- By Joshua Keating
Joshua Keating is associate editor at Foreign Policy and the editor of the Passport blog. He has worked as a researcher, editorial assistant, and deputy Web editor since joining the FP staff in 2007. In addition to being featured in Foreign Policy, his writing has been published by the Washington Post, Newsweek International, Radio Prague, the Center for Defense Information, and Romania's Adevarul newspaper. He has appeared as a commentator on CNN International, C-Span, ABC News, Al Jazeera, NPR, BBC radio, and others. A native of Brooklyn, New York, he studied comparative politics at Oberlin College.
RFE/RL catches a boo-boo on the London Olympics website’s listings for some members of the Russian team:
Kazakhstan and Tajikistan were Soviet republics back when boxer Sergei Vodopiyanov and wrestler Khasan Baroev were born in the 1980s. But the now independent countries might be surprised to see the birthplaces of these athletes listed as "Kazakhstan Region (RUS)" and "Dushanbe (RUS)."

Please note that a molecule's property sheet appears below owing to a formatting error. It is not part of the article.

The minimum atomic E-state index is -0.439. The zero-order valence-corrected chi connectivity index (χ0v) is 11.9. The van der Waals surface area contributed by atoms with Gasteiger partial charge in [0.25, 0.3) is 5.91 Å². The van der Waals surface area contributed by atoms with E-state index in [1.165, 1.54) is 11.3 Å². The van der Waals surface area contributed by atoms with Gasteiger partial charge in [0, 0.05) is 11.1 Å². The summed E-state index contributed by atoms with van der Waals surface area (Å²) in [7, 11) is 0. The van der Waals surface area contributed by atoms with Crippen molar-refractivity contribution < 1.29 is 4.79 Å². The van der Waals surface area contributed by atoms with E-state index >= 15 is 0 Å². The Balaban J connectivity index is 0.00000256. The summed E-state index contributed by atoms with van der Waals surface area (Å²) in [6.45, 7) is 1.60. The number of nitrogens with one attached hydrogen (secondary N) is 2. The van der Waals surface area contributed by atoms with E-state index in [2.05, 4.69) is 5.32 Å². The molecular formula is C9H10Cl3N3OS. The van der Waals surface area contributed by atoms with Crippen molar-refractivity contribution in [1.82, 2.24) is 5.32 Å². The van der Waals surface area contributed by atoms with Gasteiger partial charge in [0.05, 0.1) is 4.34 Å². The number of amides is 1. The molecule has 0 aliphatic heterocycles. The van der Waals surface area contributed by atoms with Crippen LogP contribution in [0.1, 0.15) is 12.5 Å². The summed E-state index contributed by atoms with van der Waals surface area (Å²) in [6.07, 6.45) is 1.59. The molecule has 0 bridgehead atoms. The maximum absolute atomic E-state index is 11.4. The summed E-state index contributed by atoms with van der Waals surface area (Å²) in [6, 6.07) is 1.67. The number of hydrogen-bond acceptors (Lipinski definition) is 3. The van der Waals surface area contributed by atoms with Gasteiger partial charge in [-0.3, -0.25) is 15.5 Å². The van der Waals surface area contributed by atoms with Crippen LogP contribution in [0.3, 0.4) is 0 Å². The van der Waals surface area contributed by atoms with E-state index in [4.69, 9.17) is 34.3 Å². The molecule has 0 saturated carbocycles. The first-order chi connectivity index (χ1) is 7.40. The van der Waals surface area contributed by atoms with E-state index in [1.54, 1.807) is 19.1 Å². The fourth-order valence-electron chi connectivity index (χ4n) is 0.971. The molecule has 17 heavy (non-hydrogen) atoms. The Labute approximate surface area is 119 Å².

But perhaps the most contentious entries are for two wrestlers from the Caucasus. Denis Tsargush, the site says, hails from "Gudauta (RUS)" — a city in Abkhazia, the Georgian breakaway republic that Russia and a handful of other nations recognize as independent. And Besik Kudukhov was born in "Yuzhnaya Osetia (RUS)" — that’s Georgia’s other breakaway republic, South Ossetia, that Moscow also recognized as an independent state after a brief war with Georgia in 2008.
It seems like a simple "SOV" designation could solve the problem.